The salesman knelt on the floor with her, gathered up the apples, put them into the baskets, and helped set the display up once more. As he did this, he noticed that many of them had become battered and bruised; these he set aside in another basket. When he had finished, he pulled out his wallet and said to the girl, “Here, please take this $20 for the damage we did. Are you okay?”
She nodded through her tears.
He continued on with, “I hope we didn’t spoil your day too badly.”
As the salesman started to walk away, the bewildered blind girl called out to him, “Mister….” He paused and turned to look back into those blind eyes. She continued, “Are you Jesus?”
He stopped in mid-stride, and he wondered. Then slowly he made his way to catch a later flight with that question burning and bouncing about in his soul: “Are you Jesus?”
Do people mistake you for Jesus? That’s our destiny, is it not? To be so much like Jesus that people cannot tell the difference as we live and interact with a world that is blind to His love, life and grace. If we claim to know Him, we should live, walk and act as He would. Knowing Him is more than simply quoting Scripture and going to church. It’s actually living the Word as life unfolds day to day.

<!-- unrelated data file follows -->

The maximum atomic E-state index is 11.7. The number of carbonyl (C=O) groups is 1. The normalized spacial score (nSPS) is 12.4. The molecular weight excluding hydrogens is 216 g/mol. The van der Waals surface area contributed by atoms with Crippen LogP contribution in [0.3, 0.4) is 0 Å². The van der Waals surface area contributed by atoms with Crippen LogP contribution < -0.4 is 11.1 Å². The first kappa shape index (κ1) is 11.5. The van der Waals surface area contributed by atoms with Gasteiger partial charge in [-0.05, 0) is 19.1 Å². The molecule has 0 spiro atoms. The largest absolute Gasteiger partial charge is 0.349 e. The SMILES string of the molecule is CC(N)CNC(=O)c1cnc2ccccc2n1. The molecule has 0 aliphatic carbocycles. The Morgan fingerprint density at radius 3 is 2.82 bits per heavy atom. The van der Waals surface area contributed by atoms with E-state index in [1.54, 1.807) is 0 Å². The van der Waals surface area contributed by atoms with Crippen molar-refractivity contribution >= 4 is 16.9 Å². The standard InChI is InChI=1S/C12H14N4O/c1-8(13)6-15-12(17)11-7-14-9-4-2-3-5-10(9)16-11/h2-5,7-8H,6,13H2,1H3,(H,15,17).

You are the apple of His eye even though we, too, have been bruised by a fall. He stopped what He was doing and picked you and me up on a hill called Calvary and paid in full for our
Burying Your Ass
One day a farmer’s donkey fell into an abandoned well. The animal cried piteously for hours as the farmer tried to figure out what to do. Finally, he decided the animal was old and the well needed to be covered up anyway; so it just wasn’t worth it to him to try to retrieve the donkey.
He invited all his neighbors to come over and help him. They each grabbed a shovel and began to shovel dirt into the well. Realizing what was happening, the donkey at first cried and wailed horribly. Then, a few shovels full later, he quieted down completely. The farmer peered down into the well, and was astounded by what he saw.